StP – the data might tell them whether it’s worth getting a search warrant 😐

  4. ivan says:

    Dave, with today’s smart appliances it is very easy to determine which appliance is running – your smart toaster will tattle on you through its hacked IoT interface which has little or no security. Likewise the smart meters themselves next to no security on their IO interface – in fact I am quite surprised that the script kiddies haven’t started switching off lights in sequence in city tower blocks just for fun.

    One of the best examples of a smart meter instillation I saw was one in a cabinet – said plastic cabinet was painted with conducive paint and when the door was closed it acted as a Faraday cage completely cutting off the radio signal. The installers never did work out what caused it and after 4 different meters gave up.

    Smart meters are not a good idea for the consumer and only have one use – load shedding when the unreliable renewables don’t produce and the subsidy farmers don’t have any backup to make up the shortfall. There is a way round that, make every renewable energy supplier have a standby generator that can supply the nameplate value of their subsidy farm so they supply the contracted amount of electricity for the length of the contract, the problem is it requires a government with balls to produce such requirements and it would upset the greens and all the MPs that are on the various subsidy farm boards.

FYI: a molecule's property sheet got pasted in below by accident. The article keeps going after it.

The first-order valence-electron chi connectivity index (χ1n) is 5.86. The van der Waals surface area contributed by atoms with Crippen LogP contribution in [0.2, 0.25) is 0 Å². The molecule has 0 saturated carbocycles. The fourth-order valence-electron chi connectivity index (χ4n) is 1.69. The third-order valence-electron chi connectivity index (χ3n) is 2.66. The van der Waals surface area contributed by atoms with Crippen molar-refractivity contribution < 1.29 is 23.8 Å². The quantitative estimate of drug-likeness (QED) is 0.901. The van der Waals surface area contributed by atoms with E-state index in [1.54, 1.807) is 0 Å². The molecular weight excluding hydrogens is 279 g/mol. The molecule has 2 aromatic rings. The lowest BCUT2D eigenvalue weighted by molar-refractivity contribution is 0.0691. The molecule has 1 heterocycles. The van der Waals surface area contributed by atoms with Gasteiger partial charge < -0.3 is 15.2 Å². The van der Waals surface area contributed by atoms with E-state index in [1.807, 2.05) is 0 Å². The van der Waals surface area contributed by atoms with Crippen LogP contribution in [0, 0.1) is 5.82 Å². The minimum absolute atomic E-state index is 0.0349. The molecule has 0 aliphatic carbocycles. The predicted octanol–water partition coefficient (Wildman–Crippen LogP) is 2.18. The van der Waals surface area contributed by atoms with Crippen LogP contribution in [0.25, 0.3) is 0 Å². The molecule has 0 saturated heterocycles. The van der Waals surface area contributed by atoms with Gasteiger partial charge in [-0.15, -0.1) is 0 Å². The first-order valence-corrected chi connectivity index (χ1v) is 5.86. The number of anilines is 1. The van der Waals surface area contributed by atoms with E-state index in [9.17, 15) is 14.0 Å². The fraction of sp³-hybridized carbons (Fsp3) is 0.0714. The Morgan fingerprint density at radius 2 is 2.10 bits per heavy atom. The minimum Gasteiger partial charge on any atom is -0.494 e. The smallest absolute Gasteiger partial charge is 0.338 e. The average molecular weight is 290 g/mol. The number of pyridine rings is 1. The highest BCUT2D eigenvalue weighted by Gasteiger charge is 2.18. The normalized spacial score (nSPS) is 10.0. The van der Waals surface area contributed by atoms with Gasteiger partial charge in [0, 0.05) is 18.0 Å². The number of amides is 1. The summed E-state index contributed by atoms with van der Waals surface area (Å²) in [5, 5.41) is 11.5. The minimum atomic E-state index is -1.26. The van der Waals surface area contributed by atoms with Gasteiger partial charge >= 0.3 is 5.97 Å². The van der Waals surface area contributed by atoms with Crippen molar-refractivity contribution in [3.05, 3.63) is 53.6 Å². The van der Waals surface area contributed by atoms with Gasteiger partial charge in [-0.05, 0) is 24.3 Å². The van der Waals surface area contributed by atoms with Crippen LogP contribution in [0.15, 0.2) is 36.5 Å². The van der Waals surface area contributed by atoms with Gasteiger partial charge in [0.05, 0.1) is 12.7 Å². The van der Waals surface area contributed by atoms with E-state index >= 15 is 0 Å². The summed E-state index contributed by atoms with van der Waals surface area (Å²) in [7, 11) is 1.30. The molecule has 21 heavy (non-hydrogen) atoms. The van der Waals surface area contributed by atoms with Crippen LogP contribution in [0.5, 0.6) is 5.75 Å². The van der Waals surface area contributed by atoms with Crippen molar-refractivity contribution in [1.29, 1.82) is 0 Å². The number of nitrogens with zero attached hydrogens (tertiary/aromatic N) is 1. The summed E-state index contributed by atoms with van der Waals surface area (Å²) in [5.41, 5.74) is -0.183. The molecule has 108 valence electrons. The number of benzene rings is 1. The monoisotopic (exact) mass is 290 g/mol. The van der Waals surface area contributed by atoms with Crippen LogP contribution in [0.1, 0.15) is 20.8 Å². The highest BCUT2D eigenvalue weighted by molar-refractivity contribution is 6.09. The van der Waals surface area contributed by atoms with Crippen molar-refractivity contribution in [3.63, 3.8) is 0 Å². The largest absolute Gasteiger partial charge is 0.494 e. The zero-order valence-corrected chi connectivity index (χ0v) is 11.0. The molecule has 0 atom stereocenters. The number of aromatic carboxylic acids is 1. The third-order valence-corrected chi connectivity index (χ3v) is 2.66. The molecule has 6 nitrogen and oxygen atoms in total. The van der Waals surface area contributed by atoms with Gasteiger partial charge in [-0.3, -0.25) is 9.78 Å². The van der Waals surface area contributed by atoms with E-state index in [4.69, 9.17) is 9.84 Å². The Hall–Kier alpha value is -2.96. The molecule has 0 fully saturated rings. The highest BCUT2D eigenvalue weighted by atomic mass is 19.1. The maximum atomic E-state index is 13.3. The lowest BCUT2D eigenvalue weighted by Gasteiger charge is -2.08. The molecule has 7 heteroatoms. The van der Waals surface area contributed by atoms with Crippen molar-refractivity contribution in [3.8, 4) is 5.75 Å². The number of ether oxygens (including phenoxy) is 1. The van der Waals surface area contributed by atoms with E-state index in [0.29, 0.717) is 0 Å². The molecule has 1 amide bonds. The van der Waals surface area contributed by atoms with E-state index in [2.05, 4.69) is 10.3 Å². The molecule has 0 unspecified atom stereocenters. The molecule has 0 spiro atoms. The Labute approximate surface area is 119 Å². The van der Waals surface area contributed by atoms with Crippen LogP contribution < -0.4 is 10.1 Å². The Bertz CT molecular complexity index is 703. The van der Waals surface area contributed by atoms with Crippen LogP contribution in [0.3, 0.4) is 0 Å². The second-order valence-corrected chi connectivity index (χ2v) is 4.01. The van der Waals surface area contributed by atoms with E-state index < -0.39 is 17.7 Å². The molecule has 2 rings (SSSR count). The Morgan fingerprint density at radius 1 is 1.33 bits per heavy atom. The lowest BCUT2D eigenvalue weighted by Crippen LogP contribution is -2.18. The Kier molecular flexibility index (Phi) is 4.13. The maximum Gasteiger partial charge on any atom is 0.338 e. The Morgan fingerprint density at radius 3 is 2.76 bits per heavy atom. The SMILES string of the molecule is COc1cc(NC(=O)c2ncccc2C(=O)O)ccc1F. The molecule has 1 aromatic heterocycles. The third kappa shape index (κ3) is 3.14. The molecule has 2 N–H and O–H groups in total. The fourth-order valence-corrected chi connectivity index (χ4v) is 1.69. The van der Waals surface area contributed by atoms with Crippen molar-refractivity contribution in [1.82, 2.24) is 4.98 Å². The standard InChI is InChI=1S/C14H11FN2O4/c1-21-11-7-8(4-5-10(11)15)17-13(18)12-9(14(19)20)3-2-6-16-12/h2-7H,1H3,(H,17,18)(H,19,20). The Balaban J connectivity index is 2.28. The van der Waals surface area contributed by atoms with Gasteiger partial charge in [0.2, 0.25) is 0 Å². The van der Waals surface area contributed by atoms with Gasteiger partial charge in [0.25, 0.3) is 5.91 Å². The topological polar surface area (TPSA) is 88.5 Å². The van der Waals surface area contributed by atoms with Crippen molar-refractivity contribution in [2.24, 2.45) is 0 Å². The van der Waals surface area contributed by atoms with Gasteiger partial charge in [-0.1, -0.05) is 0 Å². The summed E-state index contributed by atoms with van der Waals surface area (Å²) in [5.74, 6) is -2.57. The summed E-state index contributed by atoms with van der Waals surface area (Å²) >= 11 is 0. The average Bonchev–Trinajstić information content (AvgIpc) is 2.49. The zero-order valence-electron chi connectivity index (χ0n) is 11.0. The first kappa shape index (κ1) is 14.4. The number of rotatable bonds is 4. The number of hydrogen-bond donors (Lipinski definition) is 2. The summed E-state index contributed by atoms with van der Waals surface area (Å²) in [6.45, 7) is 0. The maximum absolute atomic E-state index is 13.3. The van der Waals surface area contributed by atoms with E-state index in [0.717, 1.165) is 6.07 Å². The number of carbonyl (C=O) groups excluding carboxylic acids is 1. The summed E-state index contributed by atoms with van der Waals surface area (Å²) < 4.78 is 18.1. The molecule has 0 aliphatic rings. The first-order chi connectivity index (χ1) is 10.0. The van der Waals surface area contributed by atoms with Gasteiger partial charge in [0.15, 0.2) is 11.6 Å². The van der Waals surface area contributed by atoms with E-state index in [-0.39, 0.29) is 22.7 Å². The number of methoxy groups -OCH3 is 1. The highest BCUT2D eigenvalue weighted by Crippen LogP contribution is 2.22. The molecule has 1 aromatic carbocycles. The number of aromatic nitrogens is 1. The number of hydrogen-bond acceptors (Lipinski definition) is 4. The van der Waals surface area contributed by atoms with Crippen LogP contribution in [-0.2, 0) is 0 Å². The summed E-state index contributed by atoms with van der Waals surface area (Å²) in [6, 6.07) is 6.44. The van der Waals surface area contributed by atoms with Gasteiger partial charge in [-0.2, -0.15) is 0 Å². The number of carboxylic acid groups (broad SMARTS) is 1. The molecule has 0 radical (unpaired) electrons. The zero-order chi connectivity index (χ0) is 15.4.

5. E.M.Smith says:

    I’ve shifted to using propane for cooking, so the meal times are not visible. It is cheaper than my All Electric Kitchen in California. Several light are left on 24 x 7 (they last longer for electronic ballast bulbs and power per bulb is low enough to not care). The fridge just cycles and the A/C just follows temperature.

    Only thing really tied to people now is the TV (low watts LCD) and the cleaning appliances. (The water heater is gas…)

    Oh, and nothing has communications or control so nobody can remotely talk to my appliances.